PHIL COKE: Well, I don't know what kind of elaborating I need to do. I just tell you go look at the numbers and they do it for themselves. I mean, honestly.
Those guys, Austin has been unbelievable in the field, as well as at the dish, so, I mean, there's no need to really elaborate on the season he's had. His rookie year last year was technically a down year, sophomore slump, whatever you want to call it. And then this year he's been unbelievable yet again.
And then Max Scherzer has done nothing but consistently improve each season I have seen him pitch as a teammate. And his pure determination seems to be something that's really driving him; that he wants to be highly touted in the organization and known as one of "the guys."Like he wants to be like Prince and Miguel. Justin and Max.
But that's how our staff is. Everybody wants to be on that level, and that's probably what makes everybody in their own situations on the squad as good as they are.
Q. After Valverde pitched poorly in the first game, Leyland said that he was going to choose his relief pitchers at the end of the game based on situations. It's been you the last two games, but Jim said yesterday that you would not pitch today, given the unpredictability. What is it like in the bullpen out there for you guys not knowing what the roles are going to be that night?
PHIL COKE: I don't think anybody in our bullpen puts any weight behind any of the hype that's being made out of any situation. We just get the ball when given and go out and do our thing.
So we don't I'm speaking for myself especially. I'm not worried about anything that everybody else is worried about. I'm just going out there and doing what I need to do. And whether it's to end the game or it's to be in the fifth inning and throw a couple innings, it doesn't matter.
My job is not to worry about that; it's to throw strikes and get outs. That's what my job is, and that's where my head's at and that's all I pay attention to.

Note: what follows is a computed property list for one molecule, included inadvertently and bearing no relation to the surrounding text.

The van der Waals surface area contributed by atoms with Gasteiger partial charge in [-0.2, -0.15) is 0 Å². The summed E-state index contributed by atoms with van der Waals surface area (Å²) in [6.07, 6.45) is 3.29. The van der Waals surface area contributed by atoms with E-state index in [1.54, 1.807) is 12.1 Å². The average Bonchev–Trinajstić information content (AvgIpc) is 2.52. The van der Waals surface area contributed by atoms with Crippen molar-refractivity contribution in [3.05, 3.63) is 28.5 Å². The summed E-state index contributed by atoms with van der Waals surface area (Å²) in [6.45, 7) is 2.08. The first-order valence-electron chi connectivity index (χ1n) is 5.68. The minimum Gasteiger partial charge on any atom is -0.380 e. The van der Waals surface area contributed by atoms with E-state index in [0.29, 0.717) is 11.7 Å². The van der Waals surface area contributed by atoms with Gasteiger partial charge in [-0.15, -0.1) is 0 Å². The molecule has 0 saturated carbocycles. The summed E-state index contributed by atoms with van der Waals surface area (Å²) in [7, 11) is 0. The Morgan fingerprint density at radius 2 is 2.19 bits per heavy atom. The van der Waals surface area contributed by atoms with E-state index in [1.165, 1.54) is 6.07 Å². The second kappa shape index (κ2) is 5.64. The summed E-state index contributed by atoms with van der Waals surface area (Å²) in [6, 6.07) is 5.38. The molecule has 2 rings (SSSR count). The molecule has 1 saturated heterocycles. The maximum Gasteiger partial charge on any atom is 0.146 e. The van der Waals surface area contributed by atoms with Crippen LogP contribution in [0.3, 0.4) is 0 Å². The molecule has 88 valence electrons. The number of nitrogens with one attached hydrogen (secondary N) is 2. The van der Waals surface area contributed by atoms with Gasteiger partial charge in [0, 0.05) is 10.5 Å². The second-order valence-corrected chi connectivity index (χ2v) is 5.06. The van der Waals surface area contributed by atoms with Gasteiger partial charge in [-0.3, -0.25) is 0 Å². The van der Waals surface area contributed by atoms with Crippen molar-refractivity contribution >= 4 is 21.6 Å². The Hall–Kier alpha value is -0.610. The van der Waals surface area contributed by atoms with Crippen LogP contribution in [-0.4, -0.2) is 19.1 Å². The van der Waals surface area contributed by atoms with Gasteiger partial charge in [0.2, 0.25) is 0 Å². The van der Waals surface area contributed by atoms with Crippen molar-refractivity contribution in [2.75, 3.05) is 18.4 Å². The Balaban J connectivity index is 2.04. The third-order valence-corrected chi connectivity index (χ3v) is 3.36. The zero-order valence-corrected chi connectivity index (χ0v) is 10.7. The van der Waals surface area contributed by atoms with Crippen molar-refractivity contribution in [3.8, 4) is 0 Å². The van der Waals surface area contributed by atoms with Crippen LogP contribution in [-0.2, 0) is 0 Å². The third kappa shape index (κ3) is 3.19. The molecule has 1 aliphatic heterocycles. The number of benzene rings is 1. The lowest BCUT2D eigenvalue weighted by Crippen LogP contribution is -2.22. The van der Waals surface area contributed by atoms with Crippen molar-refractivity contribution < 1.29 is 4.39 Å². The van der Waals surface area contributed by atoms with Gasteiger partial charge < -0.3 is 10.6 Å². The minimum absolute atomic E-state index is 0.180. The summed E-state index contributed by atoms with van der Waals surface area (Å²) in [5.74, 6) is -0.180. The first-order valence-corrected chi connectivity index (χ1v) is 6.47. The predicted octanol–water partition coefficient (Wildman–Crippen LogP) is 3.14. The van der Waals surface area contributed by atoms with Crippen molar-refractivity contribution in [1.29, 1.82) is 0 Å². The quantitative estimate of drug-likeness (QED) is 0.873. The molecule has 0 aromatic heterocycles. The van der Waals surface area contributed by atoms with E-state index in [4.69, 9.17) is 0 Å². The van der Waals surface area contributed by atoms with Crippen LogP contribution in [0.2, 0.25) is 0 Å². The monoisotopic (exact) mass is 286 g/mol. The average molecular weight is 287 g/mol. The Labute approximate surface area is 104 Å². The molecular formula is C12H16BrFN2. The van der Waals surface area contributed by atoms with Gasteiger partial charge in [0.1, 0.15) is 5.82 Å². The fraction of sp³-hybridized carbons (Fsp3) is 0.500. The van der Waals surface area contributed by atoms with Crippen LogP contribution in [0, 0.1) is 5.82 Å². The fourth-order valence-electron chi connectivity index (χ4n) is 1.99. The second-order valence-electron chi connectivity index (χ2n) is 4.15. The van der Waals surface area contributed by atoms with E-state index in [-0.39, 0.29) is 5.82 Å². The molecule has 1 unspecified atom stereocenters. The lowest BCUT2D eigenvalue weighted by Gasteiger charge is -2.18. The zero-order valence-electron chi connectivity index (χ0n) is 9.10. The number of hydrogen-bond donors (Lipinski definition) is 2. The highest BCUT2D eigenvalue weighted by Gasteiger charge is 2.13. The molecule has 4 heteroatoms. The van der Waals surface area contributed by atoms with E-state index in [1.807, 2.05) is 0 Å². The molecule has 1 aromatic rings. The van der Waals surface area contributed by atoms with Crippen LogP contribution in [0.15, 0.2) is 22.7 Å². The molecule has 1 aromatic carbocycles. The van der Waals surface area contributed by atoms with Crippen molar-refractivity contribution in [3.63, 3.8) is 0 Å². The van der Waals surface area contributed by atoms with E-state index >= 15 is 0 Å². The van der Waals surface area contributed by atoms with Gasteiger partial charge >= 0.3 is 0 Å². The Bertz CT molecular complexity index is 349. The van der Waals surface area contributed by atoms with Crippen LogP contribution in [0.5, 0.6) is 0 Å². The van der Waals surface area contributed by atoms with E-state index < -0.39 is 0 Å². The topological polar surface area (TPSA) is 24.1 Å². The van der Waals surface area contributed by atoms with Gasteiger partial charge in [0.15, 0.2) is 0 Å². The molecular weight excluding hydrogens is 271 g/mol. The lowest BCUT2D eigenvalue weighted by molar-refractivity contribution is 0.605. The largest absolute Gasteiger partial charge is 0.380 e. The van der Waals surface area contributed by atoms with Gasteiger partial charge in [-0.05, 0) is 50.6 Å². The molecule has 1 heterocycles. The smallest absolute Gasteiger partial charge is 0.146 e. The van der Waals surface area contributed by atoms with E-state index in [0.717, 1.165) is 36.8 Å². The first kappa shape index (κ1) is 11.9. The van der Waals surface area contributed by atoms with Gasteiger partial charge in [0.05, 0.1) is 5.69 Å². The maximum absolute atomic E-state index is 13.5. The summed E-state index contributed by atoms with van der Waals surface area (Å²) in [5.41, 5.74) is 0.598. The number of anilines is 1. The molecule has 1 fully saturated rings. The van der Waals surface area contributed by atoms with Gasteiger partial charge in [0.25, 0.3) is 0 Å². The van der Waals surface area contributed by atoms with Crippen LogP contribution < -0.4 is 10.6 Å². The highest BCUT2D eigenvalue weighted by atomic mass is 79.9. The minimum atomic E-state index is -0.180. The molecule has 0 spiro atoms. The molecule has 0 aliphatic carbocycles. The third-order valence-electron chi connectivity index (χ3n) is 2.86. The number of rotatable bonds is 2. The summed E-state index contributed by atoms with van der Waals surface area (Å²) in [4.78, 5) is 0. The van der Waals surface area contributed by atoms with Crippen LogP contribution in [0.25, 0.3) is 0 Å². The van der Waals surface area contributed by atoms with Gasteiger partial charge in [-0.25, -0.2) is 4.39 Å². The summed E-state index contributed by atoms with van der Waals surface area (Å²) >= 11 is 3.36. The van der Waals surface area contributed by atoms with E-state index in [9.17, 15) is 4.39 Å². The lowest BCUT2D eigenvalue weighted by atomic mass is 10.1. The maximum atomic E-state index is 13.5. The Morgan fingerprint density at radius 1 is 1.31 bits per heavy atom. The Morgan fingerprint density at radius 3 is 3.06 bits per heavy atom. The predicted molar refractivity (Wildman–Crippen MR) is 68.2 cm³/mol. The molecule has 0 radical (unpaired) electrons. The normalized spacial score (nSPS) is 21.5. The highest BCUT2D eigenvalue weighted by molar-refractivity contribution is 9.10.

Q. Phil, I know you're a professional athlete, so your mindset is going to be
PHIL COKE: Thank you, man.
Q. But your mindset is going to be a lot different than, say, me. I would be scared to death out there with the ballgame on the line, and I think a lot of people would be. Have you been nervous out there? Were you nervous last night?
PHIL COKE: No, I was extremely excited. I was very pumped up. And when the stands erupted in absolute craziness, probably was the most fired up I was really excited. And they went crazy, and I got really, really excited.
And then I gave up a hit or two, and then I got really, really, really more excited when I went 3 2 and got the punch-out. And it was really cool. I didn't know there were that many levels of adrenaline or excitement that you can go through, but I have done it.
Q. The slider that you threw on 3 2 to Ibañez, there had to have been a level of you talk about excitement, gratification now, because that's a pretty nasty pitch to have to get across on 3 2. Can you take us through what you allowed yourself to think about at that moment?
PHIL COKE: Don't hit it, don't hit it, don't hit it, don't hit it.
I actually had no thoughts whatsoever outside of locking on my target and letting it go. I really there was no second guess. There was no "please break." There's no prayer in between coming bringing my hand out of my glove and releasing the ball. Nothing like that.
I wasn't like you, "Oh, you guys, please take care of me." Nothing like that. It was just here it is, boom, and it came out of my hand really nice. And he put a huge swing on it and didn't hit it, which was even more nice. And the game ended in that fashion, which made it really, really sweet.
THE MODERATOR: Thank you so much for coming in.